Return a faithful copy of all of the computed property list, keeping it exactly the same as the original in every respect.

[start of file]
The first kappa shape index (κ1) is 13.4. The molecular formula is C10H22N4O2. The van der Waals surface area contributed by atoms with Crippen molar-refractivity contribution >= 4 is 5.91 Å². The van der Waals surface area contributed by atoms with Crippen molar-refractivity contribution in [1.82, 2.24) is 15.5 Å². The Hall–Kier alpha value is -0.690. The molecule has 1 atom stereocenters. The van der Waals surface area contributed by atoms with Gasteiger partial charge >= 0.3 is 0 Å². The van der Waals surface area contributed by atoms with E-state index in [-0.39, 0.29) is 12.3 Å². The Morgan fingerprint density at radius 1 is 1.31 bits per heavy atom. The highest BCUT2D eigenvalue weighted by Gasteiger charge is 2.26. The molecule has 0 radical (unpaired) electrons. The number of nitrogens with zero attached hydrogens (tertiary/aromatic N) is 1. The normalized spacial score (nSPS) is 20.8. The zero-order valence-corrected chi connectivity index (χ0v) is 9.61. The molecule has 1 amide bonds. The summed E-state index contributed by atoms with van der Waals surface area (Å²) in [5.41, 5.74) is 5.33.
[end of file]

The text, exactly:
The first kappa shape index (κ1) is 13.4. The molecular formula is C10H22N4O2. The van der Waals surface area contributed by atoms with Crippen molar-refractivity contribution >= 4 is 5.91 Å². The van der Waals surface area contributed by atoms with Crippen molar-refractivity contribution in [1.82, 2.24) is 15.5 Å². The Hall–Kier alpha value is -0.690. The molecule has 1 atom stereocenters. The van der Waals surface area contributed by atoms with Gasteiger partial charge >= 0.3 is 0 Å². The van der Waals surface area contributed by atoms with E-state index in [-0.39, 0.29) is 12.3 Å². The Morgan fingerprint density at radius 1 is 1.31 bits per heavy atom. The highest BCUT2D eigenvalue weighted by Gasteiger charge is 2.26. The molecule has 0 radical (unpaired) electrons. The number of nitrogens with zero attached hydrogens (tertiary/aromatic N) is 1. The normalized spacial score (nSPS) is 20.8. The zero-order valence-corrected chi connectivity index (χ0v) is 9.61. The molecule has 1 amide bonds. The summed E-state index contributed by atoms with van der Waals surface area (Å²) in [5.41, 5.74) is 5.33.